3. Christian Dustmann & Arthur Van Soest, 1997. "Wage structures in the private and public sectors in West Germany," Fiscal Studies, Institute for Fiscal Studies, Institute for Fiscal Studies, vol. 18(3), pages 225-247, August.
  4. Michael C. Burda & Christoph M. Schmitd, 1997. "Getting Behind the East-West [German] Wage Differential: Theory and Evidence," William Davidson Institute Working Papers Series 105, William Davidson Institute at the University of Michigan.
  5. Dustmann, C. & van Soest, A., 1997. "Public and Private Sector Wages of Male Workers in Germany," Economics Working Papers, European University Institute eco97/13, European University Institute.
  6. Andrew Henley & Dennis Thomas, 2001. "Public Service Employment and the Public- Private Wage Differential in British Regions," Regional Studies, Taylor & Francis Journals, Taylor & Francis Journals, vol. 35(3), pages 229-240.
  7. Hunt, Jennifer, 1999. "Post-Unification Wage Growth in East Germany," CEPR Discussion Papers, C.E.P.R. Discussion Papers 2106, C.E.P.R. Discussion Papers.
  8. Hartog, Joop & Oosterbeek, Hessel, 1993. "Public and private sector wages in the Netherlands," European Economic Review, Elsevier, Elsevier, vol. 37(1), pages 97-114, January.
  9. Hans-Werner Sinn, 1995. "Staggering along: wages policy and investment support in East Germany," The Economics of Transition, The European Bank for Reconstruction and Development, The European Bank for Reconstruction and Development, vol. 3(4), pages 403-426, December.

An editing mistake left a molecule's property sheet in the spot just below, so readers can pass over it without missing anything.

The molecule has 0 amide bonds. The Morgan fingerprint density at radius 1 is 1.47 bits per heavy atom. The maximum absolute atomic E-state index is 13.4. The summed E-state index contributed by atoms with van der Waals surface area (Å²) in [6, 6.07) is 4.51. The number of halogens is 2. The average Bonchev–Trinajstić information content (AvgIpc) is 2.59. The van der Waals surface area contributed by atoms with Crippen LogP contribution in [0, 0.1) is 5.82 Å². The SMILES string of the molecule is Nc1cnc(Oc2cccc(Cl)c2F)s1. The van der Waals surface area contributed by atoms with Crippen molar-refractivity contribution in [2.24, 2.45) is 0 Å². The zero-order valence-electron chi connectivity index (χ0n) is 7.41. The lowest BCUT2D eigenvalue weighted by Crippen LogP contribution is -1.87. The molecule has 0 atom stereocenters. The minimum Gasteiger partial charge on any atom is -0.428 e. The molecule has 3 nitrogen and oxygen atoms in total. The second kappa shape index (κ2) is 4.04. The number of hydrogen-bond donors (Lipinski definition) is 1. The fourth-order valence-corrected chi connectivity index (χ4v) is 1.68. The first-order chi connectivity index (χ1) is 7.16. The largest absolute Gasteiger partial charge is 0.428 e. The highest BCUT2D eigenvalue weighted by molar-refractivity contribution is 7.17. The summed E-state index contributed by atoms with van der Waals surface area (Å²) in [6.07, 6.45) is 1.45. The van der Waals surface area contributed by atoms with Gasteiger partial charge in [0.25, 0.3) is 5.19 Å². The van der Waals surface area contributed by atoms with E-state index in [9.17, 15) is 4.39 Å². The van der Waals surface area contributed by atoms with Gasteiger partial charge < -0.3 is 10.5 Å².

Full references (including those not matched with items on IDEAS)

Citations

Citations are extracted by the CitEc Project, subscribe to its RSS feed for this item.
as in new window

Cited by:
  1. Robert Orlowski & Regina T. Riphahn, 2007. "Seniority in Germany: New Evidence on Returns to Tenure for Male Full-time Workers," Working Papers, Bavarian Graduate Program in Economics (BGPE) 036, Bavarian Graduate Program in Economics (BGPE).
  2. repec:iab:iabzaf:v:41:i:2/3:p:139-155 is not listed on IDEAS

Lists

This item is not listed on Wikipedia, on a reading list or among the top items on IDEAS.

Statistics

Access and download statistics

Corrections

When requesting a correction, please mention this item's handle: RePEc:bla:manchs:v:75:y:2007:i:4:p:422-444. See general information about how to correct material in RePEc.

For technical questions regarding this item, or to correct its authors, title, abstract, bibliographic or download information, contact: (Wiley-Blackwell Digital Licensing) or (Christopher F. Baum).

If you have authored this item and are not yet registered with RePEc, we encourage you to do it here. This allows to link your profile to this item. It also allows you to accept potential citations to this item that we are uncertain about.

If references are entirely missing, you can add them using this form.

If the full references list an item that is present in RePEc, but the system did not link to it, you can help with this form.

If you know of missing items citing this one, you can help us creating those links by adding the relevant references in the same way as above, for each refering item. If you are a registered author of this item, you may also want to check the "citations" tab in your profile, as there may be some citations waiting for confirmation.

Please note that corrections may take a couple of weeks to filter through the various RePEc services.